Sally Tomatoes owner prepares for the worst amid coronavirus fears
A gas fireplace warmed the back of Rohnert Park restaurateur Gerard Giudice Thursday in the rustic, barnwood-walled dining room of his Heirloom Cafe, devoid of anyone else but a single visitor who didn’t come to eat.
The resident of more than 20 years was lamenting the major cutbacks and layoffs of people he considers family that Giudice already let go. Among the cooks, bartenders and catering staff, all but five of his 25 workers have been furloughed, and he’s begun desperately slashing utility costs, including shutting down one of his large refrigerators.
“I’d be a liar if I said I wasn’t scared,” Giudice said, his eyes welling with emotion during an unprecedented week when Sonoma County officials ordered people to largely stay home for three weeks to curtail spread of the coronavirus through the community. “Yeah dude, we may go down. But if we go down, we’re gonna go down swinging.”
Giudice, 58, who has co-owned the catering, restaurant and event business for 14 years — 11 at the Sonoma Mountain Village cafe site under the name Sally Tomatoes — has been living out his dream of helping build community one meal at a time.
He’s also for the past 19 years dedicated himself to service as a Rotarian and a dozen as a planning commissioner, in the process becoming a symbol of grassroots leadership and civic engagement.
Over that time, while raising his daughters in the city’s C Section neighborhood, Giudice has worked to make his modern Italian fusion restaurant a popular gathering place for residents.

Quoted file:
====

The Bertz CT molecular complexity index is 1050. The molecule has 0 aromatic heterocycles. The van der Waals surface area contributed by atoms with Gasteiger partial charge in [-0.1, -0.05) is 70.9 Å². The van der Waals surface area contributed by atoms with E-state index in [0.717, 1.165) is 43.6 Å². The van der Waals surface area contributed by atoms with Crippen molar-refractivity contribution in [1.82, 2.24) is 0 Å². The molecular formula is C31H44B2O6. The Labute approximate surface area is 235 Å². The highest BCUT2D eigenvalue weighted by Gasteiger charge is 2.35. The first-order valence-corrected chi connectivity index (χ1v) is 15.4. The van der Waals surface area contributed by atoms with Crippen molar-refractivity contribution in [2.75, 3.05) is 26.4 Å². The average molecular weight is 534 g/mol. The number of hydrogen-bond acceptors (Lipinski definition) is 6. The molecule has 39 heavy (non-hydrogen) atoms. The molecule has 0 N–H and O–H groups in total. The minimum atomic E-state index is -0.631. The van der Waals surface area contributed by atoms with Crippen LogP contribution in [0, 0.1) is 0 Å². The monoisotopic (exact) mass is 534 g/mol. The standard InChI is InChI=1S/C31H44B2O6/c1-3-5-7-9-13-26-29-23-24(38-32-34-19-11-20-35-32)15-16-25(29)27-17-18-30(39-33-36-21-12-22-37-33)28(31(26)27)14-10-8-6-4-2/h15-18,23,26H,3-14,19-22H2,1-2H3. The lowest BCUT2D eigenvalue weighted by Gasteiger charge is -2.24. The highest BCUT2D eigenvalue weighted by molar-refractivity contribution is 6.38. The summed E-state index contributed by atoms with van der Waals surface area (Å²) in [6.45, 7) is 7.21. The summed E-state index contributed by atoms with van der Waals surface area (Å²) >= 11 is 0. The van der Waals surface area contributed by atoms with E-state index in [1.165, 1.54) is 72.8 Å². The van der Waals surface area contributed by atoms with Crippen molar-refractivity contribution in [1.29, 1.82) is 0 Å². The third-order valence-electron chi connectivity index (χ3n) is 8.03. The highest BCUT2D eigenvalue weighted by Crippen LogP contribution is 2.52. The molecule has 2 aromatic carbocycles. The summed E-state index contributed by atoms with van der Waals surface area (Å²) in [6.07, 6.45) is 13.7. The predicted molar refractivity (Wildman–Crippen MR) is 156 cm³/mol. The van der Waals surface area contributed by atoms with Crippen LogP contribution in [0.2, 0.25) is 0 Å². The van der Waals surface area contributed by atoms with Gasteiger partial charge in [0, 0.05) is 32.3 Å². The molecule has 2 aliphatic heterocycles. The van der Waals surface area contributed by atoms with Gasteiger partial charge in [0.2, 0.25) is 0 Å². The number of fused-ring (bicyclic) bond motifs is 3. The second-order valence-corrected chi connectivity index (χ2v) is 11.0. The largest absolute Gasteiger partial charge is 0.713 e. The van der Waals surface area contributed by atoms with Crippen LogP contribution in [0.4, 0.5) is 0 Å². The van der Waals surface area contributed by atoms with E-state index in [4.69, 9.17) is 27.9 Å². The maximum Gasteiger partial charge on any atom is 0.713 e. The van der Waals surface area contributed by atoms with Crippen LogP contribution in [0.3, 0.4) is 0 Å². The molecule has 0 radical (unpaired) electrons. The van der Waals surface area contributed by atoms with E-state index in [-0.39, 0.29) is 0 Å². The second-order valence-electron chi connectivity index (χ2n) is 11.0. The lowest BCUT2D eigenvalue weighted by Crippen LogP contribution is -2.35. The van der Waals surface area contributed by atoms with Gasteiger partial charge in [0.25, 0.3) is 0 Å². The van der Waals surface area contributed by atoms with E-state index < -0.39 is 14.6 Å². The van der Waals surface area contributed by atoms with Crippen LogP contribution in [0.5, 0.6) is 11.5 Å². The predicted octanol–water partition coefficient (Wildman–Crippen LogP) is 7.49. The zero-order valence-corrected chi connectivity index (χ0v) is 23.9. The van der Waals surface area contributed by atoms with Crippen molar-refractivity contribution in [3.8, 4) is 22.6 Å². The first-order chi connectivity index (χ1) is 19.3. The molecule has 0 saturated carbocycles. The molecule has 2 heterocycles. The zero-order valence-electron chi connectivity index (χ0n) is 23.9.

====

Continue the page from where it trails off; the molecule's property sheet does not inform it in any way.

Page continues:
“It’s like the lights closing on Broadway in New York as a symbol,” said longtime City Councilman Jake Mackenzie. “In Rohnert Park, Sally Tomatoes and Heirloom Cafe being lost, to me, would be a big blow to the community.”
But on Thursday, Giudice had to catch himself speaking in the past tense about what he thinks could be a forgone conclusion his restaurant will fold under the economic pressures suddenly foisted upon small businesses across the nation.
“You get a little reflective, right? I really hope I don’t have to go out of business,” Giudice said. “But no independents — none — that I know of could survive something like this. It is absolutely a statement about fragility and the fact that life isn’t permanent.”
To counterpunch against the path he thinks his restaurant is on, he is working fast to change the business model. Although he is hopeful residents will soon get tired of the nonperishable food they’ve stockpiled and begin placing orders for individually packaged comfort meals, prepared in a sterile, commercial kitchen and delivered in a matter of hours, Giudice acknowledged it’s going to be difficult.
Now, roughly 60% of the business is based on off-site catering of large events, from weddings, funerals and corporate lunches, as well as little league sports fundraisers in the cafe. All of that for the time being has dried up, with 31 of Sally Tomatoes’ 33 bookings for the month of March abruptly canceled, he said. The prospects for summer don’t look much brighter.
Drop-in lunches, plus evening bar tabs, from SOMO Village’s nearby office workers account for barely a double-digit percentage of the overall operation. So Giudice and co-founder Bill Pettibone rounded out the business with daily activities over dinner for Rohnert Park regulars, in addition to concerts and comedy nights with name acts.
Those too are on hold, with booking agents and managers unwilling to consider sending their talent anywhere until October, Giudice said. So he’s thankful for any orders in the meantime, including the three calls he fielded Thursday for family-style dinners, and the 50 box lunches from a friend to deliver to some of the homeless in Santa Rosa.
“We need to all take a deep breath and reflect on what it is that matters, and what it is that counts,” he said. “If we’re gonna go broke, let’s go broke together with our heads up.”
You can reach Staff Writer Kevin Fixler at 707-521-5336 or email@example.com. On Twitter @kfixler.
EDITOR’S NOTE: This story has been updated to clarify that SOMO Village’s annual outdoor concert series and music events booked by Sally Tomatoes are separate.
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